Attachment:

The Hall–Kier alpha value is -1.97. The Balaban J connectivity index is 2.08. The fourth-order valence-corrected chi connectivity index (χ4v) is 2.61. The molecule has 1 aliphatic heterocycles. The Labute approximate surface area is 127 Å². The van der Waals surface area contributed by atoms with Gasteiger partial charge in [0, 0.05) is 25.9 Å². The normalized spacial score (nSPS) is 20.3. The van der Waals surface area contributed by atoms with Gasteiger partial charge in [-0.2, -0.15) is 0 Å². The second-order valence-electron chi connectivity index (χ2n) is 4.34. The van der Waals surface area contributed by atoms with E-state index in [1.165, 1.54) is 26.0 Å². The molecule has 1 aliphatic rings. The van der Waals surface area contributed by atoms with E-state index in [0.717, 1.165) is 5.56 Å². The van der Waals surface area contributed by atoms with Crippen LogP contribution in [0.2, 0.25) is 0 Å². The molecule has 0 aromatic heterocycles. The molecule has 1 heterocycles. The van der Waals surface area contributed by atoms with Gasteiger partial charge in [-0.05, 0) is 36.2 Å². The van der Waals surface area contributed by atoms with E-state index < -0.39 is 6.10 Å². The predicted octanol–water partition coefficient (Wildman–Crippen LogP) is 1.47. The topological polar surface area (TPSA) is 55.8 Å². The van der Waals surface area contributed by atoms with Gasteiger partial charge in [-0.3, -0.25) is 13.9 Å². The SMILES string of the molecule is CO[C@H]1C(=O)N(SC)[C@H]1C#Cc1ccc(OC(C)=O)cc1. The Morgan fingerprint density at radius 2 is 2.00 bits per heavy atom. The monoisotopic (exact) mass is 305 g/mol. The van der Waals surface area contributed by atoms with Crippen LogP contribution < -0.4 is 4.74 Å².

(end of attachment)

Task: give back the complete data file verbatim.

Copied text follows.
The Hall–Kier alpha value is -1.97. The Balaban J connectivity index is 2.08. The fourth-order valence-corrected chi connectivity index (χ4v) is 2.61. The molecule has 1 aliphatic heterocycles. The Labute approximate surface area is 127 Å². The van der Waals surface area contributed by atoms with Gasteiger partial charge in [0, 0.05) is 25.9 Å². The normalized spacial score (nSPS) is 20.3. The van der Waals surface area contributed by atoms with Gasteiger partial charge in [-0.2, -0.15) is 0 Å². The second-order valence-electron chi connectivity index (χ2n) is 4.34. The van der Waals surface area contributed by atoms with E-state index in [1.165, 1.54) is 26.0 Å². The molecule has 1 aliphatic rings. The van der Waals surface area contributed by atoms with E-state index in [0.717, 1.165) is 5.56 Å². The van der Waals surface area contributed by atoms with Crippen LogP contribution in [0.2, 0.25) is 0 Å². The molecule has 0 aromatic heterocycles. The molecule has 1 heterocycles. The van der Waals surface area contributed by atoms with Gasteiger partial charge in [-0.05, 0) is 36.2 Å². The van der Waals surface area contributed by atoms with E-state index < -0.39 is 6.10 Å². The predicted octanol–water partition coefficient (Wildman–Crippen LogP) is 1.47. The topological polar surface area (TPSA) is 55.8 Å². The van der Waals surface area contributed by atoms with Gasteiger partial charge in [-0.3, -0.25) is 13.9 Å². The SMILES string of the molecule is CO[C@H]1C(=O)N(SC)[C@H]1C#Cc1ccc(OC(C)=O)cc1. The Morgan fingerprint density at radius 2 is 2.00 bits per heavy atom. The monoisotopic (exact) mass is 305 g/mol. The van der Waals surface area contributed by atoms with Crippen LogP contribution < -0.4 is 4.74 Å².